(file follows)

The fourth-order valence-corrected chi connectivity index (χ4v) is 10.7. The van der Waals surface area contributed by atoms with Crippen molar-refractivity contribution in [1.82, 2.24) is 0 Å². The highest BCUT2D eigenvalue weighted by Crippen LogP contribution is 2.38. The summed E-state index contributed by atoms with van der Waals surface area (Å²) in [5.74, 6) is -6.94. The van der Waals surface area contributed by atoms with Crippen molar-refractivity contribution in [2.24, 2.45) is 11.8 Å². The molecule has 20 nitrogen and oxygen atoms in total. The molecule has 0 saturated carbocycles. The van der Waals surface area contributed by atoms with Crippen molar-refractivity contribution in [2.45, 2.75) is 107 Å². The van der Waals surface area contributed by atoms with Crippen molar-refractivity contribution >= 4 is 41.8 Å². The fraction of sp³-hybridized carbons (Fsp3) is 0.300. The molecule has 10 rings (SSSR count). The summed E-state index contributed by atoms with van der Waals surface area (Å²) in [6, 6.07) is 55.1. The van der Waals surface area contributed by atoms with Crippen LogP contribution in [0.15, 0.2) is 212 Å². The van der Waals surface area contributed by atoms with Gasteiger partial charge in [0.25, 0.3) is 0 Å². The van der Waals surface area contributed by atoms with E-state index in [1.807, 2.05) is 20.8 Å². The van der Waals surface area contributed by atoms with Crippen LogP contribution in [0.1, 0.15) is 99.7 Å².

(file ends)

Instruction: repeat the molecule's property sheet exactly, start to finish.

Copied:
The fourth-order valence-corrected chi connectivity index (χ4v) is 10.7. The van der Waals surface area contributed by atoms with Crippen molar-refractivity contribution in [1.82, 2.24) is 0 Å². The highest BCUT2D eigenvalue weighted by Crippen LogP contribution is 2.38. The summed E-state index contributed by atoms with van der Waals surface area (Å²) in [5.74, 6) is -6.94. The van der Waals surface area contributed by atoms with Crippen molar-refractivity contribution in [2.24, 2.45) is 11.8 Å². The molecule has 20 nitrogen and oxygen atoms in total. The molecule has 0 saturated carbocycles. The van der Waals surface area contributed by atoms with Crippen molar-refractivity contribution in [2.45, 2.75) is 107 Å². The van der Waals surface area contributed by atoms with Crippen molar-refractivity contribution >= 4 is 41.8 Å². The fraction of sp³-hybridized carbons (Fsp3) is 0.300. The molecule has 10 rings (SSSR count). The summed E-state index contributed by atoms with van der Waals surface area (Å²) in [6, 6.07) is 55.1. The van der Waals surface area contributed by atoms with Crippen LogP contribution in [0.15, 0.2) is 212 Å². The van der Waals surface area contributed by atoms with Gasteiger partial charge in [0.25, 0.3) is 0 Å². The van der Waals surface area contributed by atoms with E-state index in [1.807, 2.05) is 20.8 Å². The van der Waals surface area contributed by atoms with Crippen LogP contribution in [0.1, 0.15) is 99.7 Å².